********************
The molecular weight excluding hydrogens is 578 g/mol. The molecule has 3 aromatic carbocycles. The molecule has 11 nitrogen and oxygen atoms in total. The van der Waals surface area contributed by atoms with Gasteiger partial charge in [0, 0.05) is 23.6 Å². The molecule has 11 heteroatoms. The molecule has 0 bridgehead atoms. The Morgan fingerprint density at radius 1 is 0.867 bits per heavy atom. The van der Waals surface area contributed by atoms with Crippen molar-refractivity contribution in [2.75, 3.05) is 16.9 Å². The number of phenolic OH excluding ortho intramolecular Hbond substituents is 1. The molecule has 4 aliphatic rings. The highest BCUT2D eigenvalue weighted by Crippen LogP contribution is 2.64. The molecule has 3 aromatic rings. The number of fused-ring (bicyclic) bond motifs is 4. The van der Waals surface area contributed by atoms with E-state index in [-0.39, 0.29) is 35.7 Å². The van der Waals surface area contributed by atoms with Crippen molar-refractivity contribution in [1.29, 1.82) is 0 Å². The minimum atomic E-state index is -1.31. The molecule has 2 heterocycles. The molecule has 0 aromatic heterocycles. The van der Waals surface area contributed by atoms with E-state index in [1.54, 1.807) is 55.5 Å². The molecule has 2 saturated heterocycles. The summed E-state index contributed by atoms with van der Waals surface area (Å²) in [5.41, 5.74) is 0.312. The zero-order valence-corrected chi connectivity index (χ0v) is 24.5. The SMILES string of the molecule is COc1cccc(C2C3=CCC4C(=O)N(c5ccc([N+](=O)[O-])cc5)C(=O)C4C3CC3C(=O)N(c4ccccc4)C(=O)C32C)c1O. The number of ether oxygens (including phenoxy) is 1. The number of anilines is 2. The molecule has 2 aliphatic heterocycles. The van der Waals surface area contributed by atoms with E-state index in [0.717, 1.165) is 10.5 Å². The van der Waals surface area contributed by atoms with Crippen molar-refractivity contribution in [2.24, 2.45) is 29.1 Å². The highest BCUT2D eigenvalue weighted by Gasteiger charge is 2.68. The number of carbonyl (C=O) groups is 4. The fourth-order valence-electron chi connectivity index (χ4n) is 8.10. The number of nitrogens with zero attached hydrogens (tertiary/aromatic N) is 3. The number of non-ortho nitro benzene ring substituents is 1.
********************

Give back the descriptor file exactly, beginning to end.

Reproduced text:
The molecular weight excluding hydrogens is 578 g/mol. The molecule has 3 aromatic carbocycles. The molecule has 11 nitrogen and oxygen atoms in total. The van der Waals surface area contributed by atoms with Gasteiger partial charge in [0, 0.05) is 23.6 Å². The molecule has 11 heteroatoms. The molecule has 0 bridgehead atoms. The Morgan fingerprint density at radius 1 is 0.867 bits per heavy atom. The van der Waals surface area contributed by atoms with Crippen molar-refractivity contribution in [2.75, 3.05) is 16.9 Å². The number of phenolic OH excluding ortho intramolecular Hbond substituents is 1. The molecule has 4 aliphatic rings. The highest BCUT2D eigenvalue weighted by Crippen LogP contribution is 2.64. The molecule has 3 aromatic rings. The number of fused-ring (bicyclic) bond motifs is 4. The van der Waals surface area contributed by atoms with E-state index in [-0.39, 0.29) is 35.7 Å². The van der Waals surface area contributed by atoms with Crippen molar-refractivity contribution in [1.29, 1.82) is 0 Å². The minimum atomic E-state index is -1.31. The molecule has 2 heterocycles. The molecule has 0 aromatic heterocycles. The van der Waals surface area contributed by atoms with E-state index in [1.54, 1.807) is 55.5 Å². The molecule has 2 saturated heterocycles. The summed E-state index contributed by atoms with van der Waals surface area (Å²) in [5.41, 5.74) is 0.312. The zero-order valence-corrected chi connectivity index (χ0v) is 24.5. The SMILES string of the molecule is COc1cccc(C2C3=CCC4C(=O)N(c5ccc([N+](=O)[O-])cc5)C(=O)C4C3CC3C(=O)N(c4ccccc4)C(=O)C32C)c1O. The number of ether oxygens (including phenoxy) is 1. The number of anilines is 2. The molecule has 2 aliphatic heterocycles. The van der Waals surface area contributed by atoms with E-state index in [0.717, 1.165) is 10.5 Å². The van der Waals surface area contributed by atoms with Crippen molar-refractivity contribution in [2.24, 2.45) is 29.1 Å². The highest BCUT2D eigenvalue weighted by Gasteiger charge is 2.68. The number of carbonyl (C=O) groups is 4. The fourth-order valence-electron chi connectivity index (χ4n) is 8.10. The number of nitrogens with zero attached hydrogens (tertiary/aromatic N) is 3. The number of non-ortho nitro benzene ring substituents is 1.